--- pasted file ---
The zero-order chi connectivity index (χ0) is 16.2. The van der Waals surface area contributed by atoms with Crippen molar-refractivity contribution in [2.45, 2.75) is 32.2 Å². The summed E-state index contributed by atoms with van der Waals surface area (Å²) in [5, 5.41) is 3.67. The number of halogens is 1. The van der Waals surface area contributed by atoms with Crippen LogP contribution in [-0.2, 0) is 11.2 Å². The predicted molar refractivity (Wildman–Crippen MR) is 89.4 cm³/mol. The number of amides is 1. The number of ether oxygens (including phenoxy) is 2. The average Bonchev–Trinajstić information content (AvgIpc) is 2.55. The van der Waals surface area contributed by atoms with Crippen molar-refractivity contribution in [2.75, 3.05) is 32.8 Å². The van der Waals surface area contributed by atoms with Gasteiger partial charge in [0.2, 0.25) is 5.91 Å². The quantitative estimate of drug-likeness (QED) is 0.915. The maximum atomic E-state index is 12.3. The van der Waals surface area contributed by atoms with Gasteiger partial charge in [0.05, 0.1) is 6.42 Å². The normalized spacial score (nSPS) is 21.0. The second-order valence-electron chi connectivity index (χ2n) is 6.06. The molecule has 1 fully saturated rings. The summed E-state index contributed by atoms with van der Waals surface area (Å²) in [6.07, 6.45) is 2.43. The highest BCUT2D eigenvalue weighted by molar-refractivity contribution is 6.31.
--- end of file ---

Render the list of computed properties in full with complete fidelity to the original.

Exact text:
The zero-order chi connectivity index (χ0) is 16.2. The van der Waals surface area contributed by atoms with Crippen molar-refractivity contribution in [2.45, 2.75) is 32.2 Å². The summed E-state index contributed by atoms with van der Waals surface area (Å²) in [5, 5.41) is 3.67. The number of halogens is 1. The van der Waals surface area contributed by atoms with Crippen LogP contribution in [-0.2, 0) is 11.2 Å². The predicted molar refractivity (Wildman–Crippen MR) is 89.4 cm³/mol. The number of amides is 1. The number of ether oxygens (including phenoxy) is 2. The average Bonchev–Trinajstić information content (AvgIpc) is 2.55. The van der Waals surface area contributed by atoms with Crippen molar-refractivity contribution in [2.75, 3.05) is 32.8 Å². The van der Waals surface area contributed by atoms with Gasteiger partial charge in [0.2, 0.25) is 5.91 Å². The quantitative estimate of drug-likeness (QED) is 0.915. The maximum atomic E-state index is 12.3. The van der Waals surface area contributed by atoms with Gasteiger partial charge in [0.05, 0.1) is 6.42 Å². The normalized spacial score (nSPS) is 21.0. The second-order valence-electron chi connectivity index (χ2n) is 6.06. The molecule has 1 fully saturated rings. The summed E-state index contributed by atoms with van der Waals surface area (Å²) in [6.07, 6.45) is 2.43. The highest BCUT2D eigenvalue weighted by molar-refractivity contribution is 6.31.